As some of our readers may already know, at the end of this summer NER’s poetry editor C. Dale Young will be leaving his post after nineteen years on our masthead. The next issue (35.3) will be his last as poetry editor. We will honor his legacy in that issue—which we promise will be a memorable one—but now, on behalf of our staff past and present, and on behalf of all the writers he has encouraged and shepherded into print over the years, we’d like to make a collective bow of gratitude. We owe a deep thanks to C. Dale for his wide-open mind, his hard work and efficiency, and his unerring ability to bring together a lively and provocative range of poems for each issue of this magazine. Under his care, NER has become a place for poets to aspire to year after year.
Many people know C. Dale Young as an exacting teacher, delightful raconteur, experienced oncologist, devoted blogger, rabid Giants fan, and accomplished writer, in addition to being NER’s longtime poetry editor. And many people wonder how he does it all. Despite working with him for these past ten years, I still don’t have any idea—but I do know that as poetry editor he proved himself perfectly reliable and relentlessly passionate in his work. His recent achievement of the 2014 Stanley W. Lindberg Award for Literary Editing provides further evidence that we are not the only ones who recognize that his contributions to NER have been extraordinary.
At this time we’d also like to introduce the redoubtable Ellen Hinsey in her new role of international correspondent. Based in Paris since 1987, Ellen contributed her poetry to early issues of NER, and more recently we’ve presented her penetrating essays on Eastern Europe. She was instrumental in compiling our recent Russian issue (34.3-4), and in her new position she has already introduced us to the vital work of the Serbian novelist Goran Petrović, who appears in this issue. An ambitious and accomplished writer and translator in her own right, she is always looking to make connections between authors and translators, editors and readers. She keeps her ear to the ground and her eye on the bigger picture.
Meanwhile, behind the scenes, Middlebury College has been hard at work securing long-term support for the New England Review, and has had some remarkable success. In honor of Stephen Donadio’s twenty years as editor, the College has established an Editor’s Fund, and loyal donors have stepped up to contribute gifts to offset our annual expenses.
In addition, we are thrilled to announce that a generous benefactor has established a new NER/Bread Loaf Writers’ Conference Fund for Emerging Writers, also in honor of Stephen Donadio’s inspiring commitment to writers and students. This endowment gift will support our efforts to find and publish gifted emerging writers and will provide scholarships for honored writers to attend the Bread Loaf Writers’ Conference. Every year, the NER editorial staff and BLWC director will select an emerging writer, in any genre, who has been published in our pages, to receive tuition, room, and board to the Bread Loaf Writers’ Conference the following August. While we have always been committed to writers who are just starting out, new writers now have even more reason to publish their work in NER.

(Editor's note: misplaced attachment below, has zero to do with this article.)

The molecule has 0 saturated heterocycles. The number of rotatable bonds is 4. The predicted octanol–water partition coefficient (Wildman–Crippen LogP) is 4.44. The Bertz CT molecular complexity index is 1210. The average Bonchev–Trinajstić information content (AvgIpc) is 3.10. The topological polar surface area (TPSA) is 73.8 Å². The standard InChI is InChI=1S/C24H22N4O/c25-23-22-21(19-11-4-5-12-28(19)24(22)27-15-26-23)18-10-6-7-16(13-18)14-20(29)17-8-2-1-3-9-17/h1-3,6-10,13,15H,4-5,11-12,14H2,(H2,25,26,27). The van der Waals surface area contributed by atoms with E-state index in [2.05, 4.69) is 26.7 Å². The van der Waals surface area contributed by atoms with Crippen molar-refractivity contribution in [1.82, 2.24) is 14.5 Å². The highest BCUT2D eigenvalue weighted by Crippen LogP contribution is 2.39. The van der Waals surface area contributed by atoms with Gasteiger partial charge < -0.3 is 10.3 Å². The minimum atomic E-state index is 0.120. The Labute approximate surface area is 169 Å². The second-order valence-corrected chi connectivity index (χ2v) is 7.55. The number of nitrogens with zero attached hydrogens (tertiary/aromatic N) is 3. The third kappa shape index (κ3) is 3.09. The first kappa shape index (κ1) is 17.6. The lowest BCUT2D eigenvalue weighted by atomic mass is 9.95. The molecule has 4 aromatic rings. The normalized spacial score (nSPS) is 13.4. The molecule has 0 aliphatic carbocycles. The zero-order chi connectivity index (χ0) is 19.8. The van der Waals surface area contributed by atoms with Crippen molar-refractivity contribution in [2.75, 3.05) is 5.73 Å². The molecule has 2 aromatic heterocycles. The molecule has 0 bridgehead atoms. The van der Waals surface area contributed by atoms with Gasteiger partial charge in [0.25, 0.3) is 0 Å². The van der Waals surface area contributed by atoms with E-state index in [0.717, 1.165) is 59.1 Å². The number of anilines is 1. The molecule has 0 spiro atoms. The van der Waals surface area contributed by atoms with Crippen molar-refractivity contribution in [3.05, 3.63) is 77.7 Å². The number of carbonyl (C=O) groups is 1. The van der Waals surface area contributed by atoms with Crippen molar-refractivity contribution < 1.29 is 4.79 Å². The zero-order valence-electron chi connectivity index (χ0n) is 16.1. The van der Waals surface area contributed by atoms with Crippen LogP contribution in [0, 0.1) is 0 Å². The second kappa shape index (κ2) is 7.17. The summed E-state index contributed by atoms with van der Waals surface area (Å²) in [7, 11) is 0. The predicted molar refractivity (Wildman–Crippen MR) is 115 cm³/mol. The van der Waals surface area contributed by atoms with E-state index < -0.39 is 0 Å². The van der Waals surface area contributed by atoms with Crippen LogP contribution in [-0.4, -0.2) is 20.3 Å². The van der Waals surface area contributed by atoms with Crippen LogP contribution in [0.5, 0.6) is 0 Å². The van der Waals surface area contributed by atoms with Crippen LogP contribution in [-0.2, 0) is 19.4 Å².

Just after finalizing the agreement for this new fund, we received word of another endowment gift, made to Middlebury College for the express purpose of helping to support the magazine’s operating budget. Given anonymously, this endowment fund’s annual proceeds will pay for a significant portion of NER’s expenses every year, into the future, whatever the broader economic climate may be. And while this astonishing act of generosity doesn’t spell out any immediate change in our budget or programming, it does secure the College’s connection and commitment to NER and allows us to focus our attention on discovering and promoting the most interesting, invigorating writing we can find, now and in the decades ahead.
These recent gifts help to assure that NER will continue to have a life of its own, beyond the tenure of any of our editors, and beyond whatever changes in technology and publishing we can yet imagine. The issue at hand provides the latest example of the vibrancy of the organism that is NER. Did we set out to explore the nature of dreams, of death, of Sigmund Freud; of mermaid porn and memory and E. B. White’s fascination with a hundred year-old birding text? We did not. But these poems and essays, stories and translations, leapt off the page and seized us by the necks. From the opening lines of Debora Greger’s “Junk Store of Dreams” to the closing pages of Lucian’s tale of the Island of Dreams, issue 35.2 grew loud and insistent over the course of the past several months and is now here before you—to inspire, challenge, and compel you to keep reading.